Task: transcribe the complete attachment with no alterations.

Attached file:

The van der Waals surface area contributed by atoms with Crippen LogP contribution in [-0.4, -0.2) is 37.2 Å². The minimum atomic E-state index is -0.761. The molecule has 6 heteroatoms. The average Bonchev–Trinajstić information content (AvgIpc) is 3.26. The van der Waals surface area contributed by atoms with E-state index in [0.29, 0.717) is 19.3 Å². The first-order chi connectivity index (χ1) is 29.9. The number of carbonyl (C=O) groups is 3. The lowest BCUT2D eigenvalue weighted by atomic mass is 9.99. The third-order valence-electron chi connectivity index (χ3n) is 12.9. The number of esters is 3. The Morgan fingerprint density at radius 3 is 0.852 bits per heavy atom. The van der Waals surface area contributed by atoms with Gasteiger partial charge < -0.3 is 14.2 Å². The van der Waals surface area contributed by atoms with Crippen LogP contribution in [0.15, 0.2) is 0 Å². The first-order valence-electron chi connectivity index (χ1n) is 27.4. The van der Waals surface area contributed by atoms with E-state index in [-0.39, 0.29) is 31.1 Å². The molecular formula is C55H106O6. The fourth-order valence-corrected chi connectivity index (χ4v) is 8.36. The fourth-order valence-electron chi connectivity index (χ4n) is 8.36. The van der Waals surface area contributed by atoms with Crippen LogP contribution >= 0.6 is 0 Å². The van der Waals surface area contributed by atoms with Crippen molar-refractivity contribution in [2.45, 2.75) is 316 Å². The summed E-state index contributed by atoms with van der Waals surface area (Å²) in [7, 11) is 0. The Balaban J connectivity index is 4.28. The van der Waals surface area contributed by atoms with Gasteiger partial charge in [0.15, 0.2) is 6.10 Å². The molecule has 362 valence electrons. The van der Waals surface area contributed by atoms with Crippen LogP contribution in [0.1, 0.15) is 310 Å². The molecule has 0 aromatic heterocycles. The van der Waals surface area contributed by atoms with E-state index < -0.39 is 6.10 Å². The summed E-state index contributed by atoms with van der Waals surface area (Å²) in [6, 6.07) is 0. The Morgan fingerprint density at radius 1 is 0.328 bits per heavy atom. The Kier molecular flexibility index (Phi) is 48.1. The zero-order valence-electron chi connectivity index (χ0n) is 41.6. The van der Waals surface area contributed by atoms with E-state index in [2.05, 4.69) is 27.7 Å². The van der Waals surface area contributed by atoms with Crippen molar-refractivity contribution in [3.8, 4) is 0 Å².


The van der Waals surface area contributed by atoms with Crippen LogP contribution in [-0.4, -0.2) is 37.2 Å². The minimum atomic E-state index is -0.761. The molecule has 6 heteroatoms. The average Bonchev–Trinajstić information content (AvgIpc) is 3.26. The van der Waals surface area contributed by atoms with E-state index in [0.29, 0.717) is 19.3 Å². The first-order chi connectivity index (χ1) is 29.9. The number of carbonyl (C=O) groups is 3. The lowest BCUT2D eigenvalue weighted by atomic mass is 9.99. The third-order valence-electron chi connectivity index (χ3n) is 12.9. The number of esters is 3. The Morgan fingerprint density at radius 3 is 0.852 bits per heavy atom. The van der Waals surface area contributed by atoms with Gasteiger partial charge < -0.3 is 14.2 Å². The van der Waals surface area contributed by atoms with Crippen LogP contribution in [0.15, 0.2) is 0 Å². The first-order valence-electron chi connectivity index (χ1n) is 27.4. The van der Waals surface area contributed by atoms with E-state index in [-0.39, 0.29) is 31.1 Å². The molecular formula is C55H106O6. The fourth-order valence-corrected chi connectivity index (χ4v) is 8.36. The fourth-order valence-electron chi connectivity index (χ4n) is 8.36. The van der Waals surface area contributed by atoms with Crippen LogP contribution >= 0.6 is 0 Å². The van der Waals surface area contributed by atoms with Crippen molar-refractivity contribution in [2.45, 2.75) is 316 Å². The summed E-state index contributed by atoms with van der Waals surface area (Å²) in [7, 11) is 0. The Balaban J connectivity index is 4.28. The van der Waals surface area contributed by atoms with Gasteiger partial charge in [0.15, 0.2) is 6.10 Å². The molecule has 362 valence electrons. The van der Waals surface area contributed by atoms with Crippen LogP contribution in [0.1, 0.15) is 310 Å². The molecule has 0 aromatic heterocycles. The van der Waals surface area contributed by atoms with E-state index < -0.39 is 6.10 Å². The summed E-state index contributed by atoms with van der Waals surface area (Å²) in [6, 6.07) is 0. The Morgan fingerprint density at radius 1 is 0.328 bits per heavy atom. The Kier molecular flexibility index (Phi) is 48.1. The zero-order valence-electron chi connectivity index (χ0n) is 41.6. The van der Waals surface area contributed by atoms with E-state index in [2.05, 4.69) is 27.7 Å². The van der Waals surface area contributed by atoms with Crippen molar-refractivity contribution in [3.8, 4) is 0 Å².